Glad we cleared that up.

Then, tepid mea culpa accomplished, Gibson went on to blame critics for his outburst, saying that those who accused him of using anti-Semitic imagery in his movie The Passion of the Christ had pushed him over the edge.

For an entire year, I was subjected to a pretty brutal sort of public beating. During the course of that, I think I probably had my rights violated in many different ways as an American. You know. As an artist. As a Christian. Just as a human being, you know. … The other thing I never heard was one single word of apology.

Hmm. So, basically, Israel and critics are to blame for Gibson’s anti-Semitic remarks (made, apropos of nothing, during Gibson’s drunk-driving arrest), and Gibson deserves an apology from critics who violated his rights “as a Christian.” (I wasn’t aware that the Constitution granted special rights specifically to Christians, but whatever.)

Incidentally, for those who’ve forgotten, Gibson’s “Passion” portrays the Pharisees (those evil Jews who, you know, killed Jesus) as standard-issue conniving, boorish Evil Movie Jews with enormous hooked or bulbous noses who morph into horned devils as they screech maniacally for Jesus’s blood. And Gibson’s father—the guy who raised him—has very publicly called the murder of six million Jews during the Holocaust “mostly fiction,” and reports about the genocide “overly hyped.”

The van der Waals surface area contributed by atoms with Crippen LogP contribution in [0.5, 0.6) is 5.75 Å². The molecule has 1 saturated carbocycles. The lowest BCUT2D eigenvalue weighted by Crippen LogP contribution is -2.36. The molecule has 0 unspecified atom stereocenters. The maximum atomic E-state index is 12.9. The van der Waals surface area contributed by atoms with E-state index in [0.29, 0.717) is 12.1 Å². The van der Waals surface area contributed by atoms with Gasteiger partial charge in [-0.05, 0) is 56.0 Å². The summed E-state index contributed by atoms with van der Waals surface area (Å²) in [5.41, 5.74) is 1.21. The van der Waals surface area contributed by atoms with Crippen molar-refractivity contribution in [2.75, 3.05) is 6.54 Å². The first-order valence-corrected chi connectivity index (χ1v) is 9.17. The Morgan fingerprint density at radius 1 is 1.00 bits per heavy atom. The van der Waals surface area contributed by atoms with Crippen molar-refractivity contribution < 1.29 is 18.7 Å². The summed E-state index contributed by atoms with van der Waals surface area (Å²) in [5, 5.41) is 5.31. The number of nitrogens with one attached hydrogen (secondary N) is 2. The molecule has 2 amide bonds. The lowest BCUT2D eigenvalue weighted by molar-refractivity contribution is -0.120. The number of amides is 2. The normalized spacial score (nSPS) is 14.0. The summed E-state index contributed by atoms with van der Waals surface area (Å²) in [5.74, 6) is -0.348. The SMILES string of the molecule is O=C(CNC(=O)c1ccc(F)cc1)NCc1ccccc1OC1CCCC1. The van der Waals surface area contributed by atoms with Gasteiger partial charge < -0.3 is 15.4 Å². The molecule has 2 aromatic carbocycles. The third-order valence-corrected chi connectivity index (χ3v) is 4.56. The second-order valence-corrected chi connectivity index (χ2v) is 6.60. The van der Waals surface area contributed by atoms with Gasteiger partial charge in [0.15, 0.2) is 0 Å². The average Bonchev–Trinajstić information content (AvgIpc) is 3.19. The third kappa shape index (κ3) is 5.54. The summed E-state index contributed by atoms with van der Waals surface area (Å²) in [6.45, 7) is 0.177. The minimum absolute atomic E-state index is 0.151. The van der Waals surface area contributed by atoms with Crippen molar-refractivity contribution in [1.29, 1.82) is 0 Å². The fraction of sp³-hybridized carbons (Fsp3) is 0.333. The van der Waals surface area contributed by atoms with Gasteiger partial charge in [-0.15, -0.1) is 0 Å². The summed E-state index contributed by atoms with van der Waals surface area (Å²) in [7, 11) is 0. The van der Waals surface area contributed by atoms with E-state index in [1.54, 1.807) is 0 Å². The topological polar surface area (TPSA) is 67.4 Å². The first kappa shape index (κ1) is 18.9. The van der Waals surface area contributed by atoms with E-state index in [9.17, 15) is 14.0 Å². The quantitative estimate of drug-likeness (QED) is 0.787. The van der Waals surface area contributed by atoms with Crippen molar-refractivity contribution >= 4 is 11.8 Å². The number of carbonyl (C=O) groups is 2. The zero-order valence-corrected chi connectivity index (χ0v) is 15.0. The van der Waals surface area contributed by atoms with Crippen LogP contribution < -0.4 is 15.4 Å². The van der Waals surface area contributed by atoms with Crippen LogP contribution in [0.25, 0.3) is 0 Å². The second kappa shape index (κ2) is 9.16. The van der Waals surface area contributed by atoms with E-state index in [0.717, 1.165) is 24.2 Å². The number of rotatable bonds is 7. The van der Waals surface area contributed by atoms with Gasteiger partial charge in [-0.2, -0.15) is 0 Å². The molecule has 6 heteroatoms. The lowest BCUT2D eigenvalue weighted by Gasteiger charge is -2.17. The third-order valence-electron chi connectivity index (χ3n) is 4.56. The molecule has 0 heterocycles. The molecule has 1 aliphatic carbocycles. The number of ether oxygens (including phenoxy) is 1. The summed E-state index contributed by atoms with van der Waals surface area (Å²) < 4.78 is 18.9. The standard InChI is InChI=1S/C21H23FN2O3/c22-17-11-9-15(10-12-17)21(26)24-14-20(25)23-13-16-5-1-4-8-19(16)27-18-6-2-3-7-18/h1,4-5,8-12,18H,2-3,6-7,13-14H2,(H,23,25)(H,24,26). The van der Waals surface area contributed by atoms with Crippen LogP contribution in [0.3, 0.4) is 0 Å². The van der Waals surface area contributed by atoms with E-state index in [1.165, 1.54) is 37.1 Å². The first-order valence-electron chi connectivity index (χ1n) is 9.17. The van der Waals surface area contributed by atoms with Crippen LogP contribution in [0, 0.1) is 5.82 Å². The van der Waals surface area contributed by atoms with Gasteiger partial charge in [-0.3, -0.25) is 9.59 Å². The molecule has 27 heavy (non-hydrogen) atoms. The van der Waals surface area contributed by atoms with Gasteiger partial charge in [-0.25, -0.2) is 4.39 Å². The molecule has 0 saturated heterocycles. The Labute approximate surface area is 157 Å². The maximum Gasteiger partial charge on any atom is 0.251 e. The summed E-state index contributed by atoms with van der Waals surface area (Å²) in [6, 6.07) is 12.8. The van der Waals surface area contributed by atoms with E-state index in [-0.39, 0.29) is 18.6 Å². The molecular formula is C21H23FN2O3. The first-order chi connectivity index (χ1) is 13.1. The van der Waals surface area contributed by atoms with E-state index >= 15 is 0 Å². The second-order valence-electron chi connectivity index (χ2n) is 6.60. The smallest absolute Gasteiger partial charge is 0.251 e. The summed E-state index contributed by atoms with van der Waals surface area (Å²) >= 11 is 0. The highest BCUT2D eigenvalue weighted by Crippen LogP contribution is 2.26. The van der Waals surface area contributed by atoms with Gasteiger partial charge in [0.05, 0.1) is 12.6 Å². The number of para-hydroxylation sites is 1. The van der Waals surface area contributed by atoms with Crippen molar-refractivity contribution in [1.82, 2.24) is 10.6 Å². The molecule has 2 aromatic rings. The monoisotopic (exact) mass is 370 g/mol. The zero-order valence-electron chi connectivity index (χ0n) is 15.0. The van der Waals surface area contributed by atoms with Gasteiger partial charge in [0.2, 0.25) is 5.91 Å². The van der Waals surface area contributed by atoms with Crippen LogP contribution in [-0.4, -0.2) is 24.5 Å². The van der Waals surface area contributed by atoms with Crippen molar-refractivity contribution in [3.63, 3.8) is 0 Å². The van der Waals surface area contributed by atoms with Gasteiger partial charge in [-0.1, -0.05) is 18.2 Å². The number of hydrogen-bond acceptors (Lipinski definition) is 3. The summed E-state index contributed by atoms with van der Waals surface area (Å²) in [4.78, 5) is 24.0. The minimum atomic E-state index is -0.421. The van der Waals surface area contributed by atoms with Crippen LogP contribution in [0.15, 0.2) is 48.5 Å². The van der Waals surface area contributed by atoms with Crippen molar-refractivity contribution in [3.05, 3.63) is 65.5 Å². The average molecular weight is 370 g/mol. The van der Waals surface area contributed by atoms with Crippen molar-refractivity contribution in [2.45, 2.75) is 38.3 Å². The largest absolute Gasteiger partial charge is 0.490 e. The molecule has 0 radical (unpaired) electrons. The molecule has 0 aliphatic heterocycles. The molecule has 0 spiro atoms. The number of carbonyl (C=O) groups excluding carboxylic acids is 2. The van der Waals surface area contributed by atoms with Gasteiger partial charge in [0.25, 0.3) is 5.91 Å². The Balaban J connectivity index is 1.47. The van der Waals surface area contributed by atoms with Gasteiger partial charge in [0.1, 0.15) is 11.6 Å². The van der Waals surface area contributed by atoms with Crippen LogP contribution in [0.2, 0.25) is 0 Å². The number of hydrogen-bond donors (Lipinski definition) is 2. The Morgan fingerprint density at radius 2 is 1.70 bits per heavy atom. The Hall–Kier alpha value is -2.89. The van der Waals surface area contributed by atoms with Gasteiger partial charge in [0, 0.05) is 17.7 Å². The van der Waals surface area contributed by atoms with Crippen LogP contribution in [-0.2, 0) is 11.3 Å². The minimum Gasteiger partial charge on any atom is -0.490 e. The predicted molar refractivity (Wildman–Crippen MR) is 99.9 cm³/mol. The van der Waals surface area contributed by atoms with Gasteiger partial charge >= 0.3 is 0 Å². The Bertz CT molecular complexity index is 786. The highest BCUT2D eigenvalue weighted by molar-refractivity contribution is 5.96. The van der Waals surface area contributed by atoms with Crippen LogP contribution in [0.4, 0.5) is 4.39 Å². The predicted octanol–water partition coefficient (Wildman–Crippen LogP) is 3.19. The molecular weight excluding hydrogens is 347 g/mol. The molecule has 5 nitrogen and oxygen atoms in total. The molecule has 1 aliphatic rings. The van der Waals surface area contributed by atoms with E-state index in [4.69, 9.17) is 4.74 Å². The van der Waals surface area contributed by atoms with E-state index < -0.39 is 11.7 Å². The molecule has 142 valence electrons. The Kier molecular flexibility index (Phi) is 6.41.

Yeah. No way is that guy anti-Semitic.

Swearin’ in a Sister: A Chill in Hell

posted by on October 13 at 10:17 AM

Condi is serving the gays Goodwill Realness with a Twist:

Photo by J. Scott Applewhite, AP

WASHINGTON — At a State Department ceremony this week, Secretary of State Condoleezza Rice warmly acknowledged the family members of Mark Dybul, whom she was swearing in as the nation’s new global AIDS coordinator.

As first lady Laura Bush looked on, Rice singled out his partner, Jason Claire, and Claire’s mother. Rice referred to her as Dybul’s “mother-in-law.”

A genuine gesture or a tactical grasping at straws? Can the GOP even think on that many levels of deceptive irony? Whatever the motive, on the face of it (where most conservative voters end their intellectual investigation and investment), it is what it is—“a bold gesture in favor of gay marriage,” says AMERICAblog.

(Via Towleroad.)


posted by on October 13 at 10:10 AM

Remember The Residents’s YouTube project with the Museum of Modern Art? Well, they’ve narrowed the two-minute video submissions down to 11, and are asking for votes to determine which six will appear in the exhibition at MoMA. Here they are.

Re: The Media and Mark Foley